Thursday, April 26, 2007

Greenhouse Entry #2

Thursday:

Today I learned so much my head hurt, and I was ready to come home after 8 hours, even more hours are available if I want. First, I was tasked with spraying the mini carnations with a fertilizer / iron mix. This mix is red in colour, and keeps the fussy carnations from losing their pigment. 45 minutes later, the iron needs to be washed off their leaves so that they don't turn brown. The fertilizer we use is indeed high in nitrogen and potassium, and low in phosphorus. It's also high in calcium and magnesium, hence the name 'calmag.'

Next, we mixed about 80 bags of fertilizer into four giant vats that feed it through the entire greenhouse irrigation system. Approximately 18 bags go in each vat, and blue dye is added. A water test shows the chlorine level. Adding one drop of solution to the sample before it turns black equals one part per million. The chlorine level in our water was about two parts per million. The fertilizer should be about 1.7 parts per million. The vats are located in the hottest part of the greenhouse, unfortunately, and I was sweating and covered in blue fertilizer and dye. I am going to have to devise some ingenious plan on how to get myself from blue collar job to white collar job within 45 minutes, when I pick up more teaching hours. I already bought nail polish to conceal the grime under my fingernails, which won't scrub out.

After that, we checked a bunch of sweet potato vines that allegedly had aphids. Inspection proved otherwise. They were just producing too much sugar, a condition known as botrysis due to improper temperatures, fertilization, air and light. I did however go see real aphids. They're light coloured with dark elbows and their butts stick up in the air. They suck out the nutrition from the plants so that they wither. Caterpillers on the other hand, eat holes. There are two other common and annoying insects that do a lot of damage (tryps and.. ?)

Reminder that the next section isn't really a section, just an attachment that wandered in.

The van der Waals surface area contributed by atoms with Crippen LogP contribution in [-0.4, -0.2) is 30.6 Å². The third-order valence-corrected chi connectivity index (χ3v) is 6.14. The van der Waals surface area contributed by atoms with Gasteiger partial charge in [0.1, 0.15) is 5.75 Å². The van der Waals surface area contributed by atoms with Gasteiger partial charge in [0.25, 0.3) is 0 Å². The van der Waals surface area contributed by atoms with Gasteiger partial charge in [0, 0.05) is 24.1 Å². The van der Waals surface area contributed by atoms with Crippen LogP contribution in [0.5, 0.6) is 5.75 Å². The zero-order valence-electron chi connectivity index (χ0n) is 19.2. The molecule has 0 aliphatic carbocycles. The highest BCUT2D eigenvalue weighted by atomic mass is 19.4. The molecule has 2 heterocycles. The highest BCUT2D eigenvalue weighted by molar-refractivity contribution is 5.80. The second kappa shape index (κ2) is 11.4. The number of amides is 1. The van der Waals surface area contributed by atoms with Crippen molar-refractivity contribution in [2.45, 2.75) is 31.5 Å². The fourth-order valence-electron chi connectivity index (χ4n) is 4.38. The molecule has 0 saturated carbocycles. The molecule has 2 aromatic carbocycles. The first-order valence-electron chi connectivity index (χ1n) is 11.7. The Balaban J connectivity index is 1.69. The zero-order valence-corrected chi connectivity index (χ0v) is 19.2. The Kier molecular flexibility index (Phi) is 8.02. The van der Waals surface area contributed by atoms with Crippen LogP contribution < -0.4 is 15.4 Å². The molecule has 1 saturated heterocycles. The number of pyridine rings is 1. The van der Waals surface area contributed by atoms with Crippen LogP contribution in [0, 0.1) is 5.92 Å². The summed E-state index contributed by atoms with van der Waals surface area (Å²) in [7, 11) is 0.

Next, we dusted the greenhouse floors with about 15 bags of baking soda. This has a high PH and kills the liverwort, slugs, moss and other weeds. I learned that snakes and frogs also make their home in the greenhouse, and that a lack of frogs means an unhealthy environment. Good to know they're surviving the chemicals.

Then, I sprayed some plants with a fertilizer mixed with a very potent growth inhibitor hormone plus fungicide. The spray has to be distributed very evenly, or the plants will differ too much in height. I guess it's my own fault that my head hurts.. the girl who hired me, M, is so good at explaining things, and I take advantage of that by asking way too many questions!

2 Comments:

Blogger Echo said...

You blog is most interesting to me. Educational in a sense. No wonder after I plant the plants in the garden, I do not get the same result as I first saw them because they need different nutrients and environments.

Do you have overall and wear face masks to keep yourself from the chemicals, hormons etc.?

Have fun learning!
Love,
Mom

5:14 PM  
Blogger deepthoughts said...

Very interesting! My mum is also teaching me a few things about gardening. I have learned that it takes a lot of work to maintain what appears to be a relatively simple garden. But we have fresh herbs and vegetables which she uses in cooking and that is definitely worth it. There are frogs here too. They are lovely little creatures and apparently nature's litmus tests for environments, being amphibians and highly susceptible to chemicals and such.

9:44 AM  

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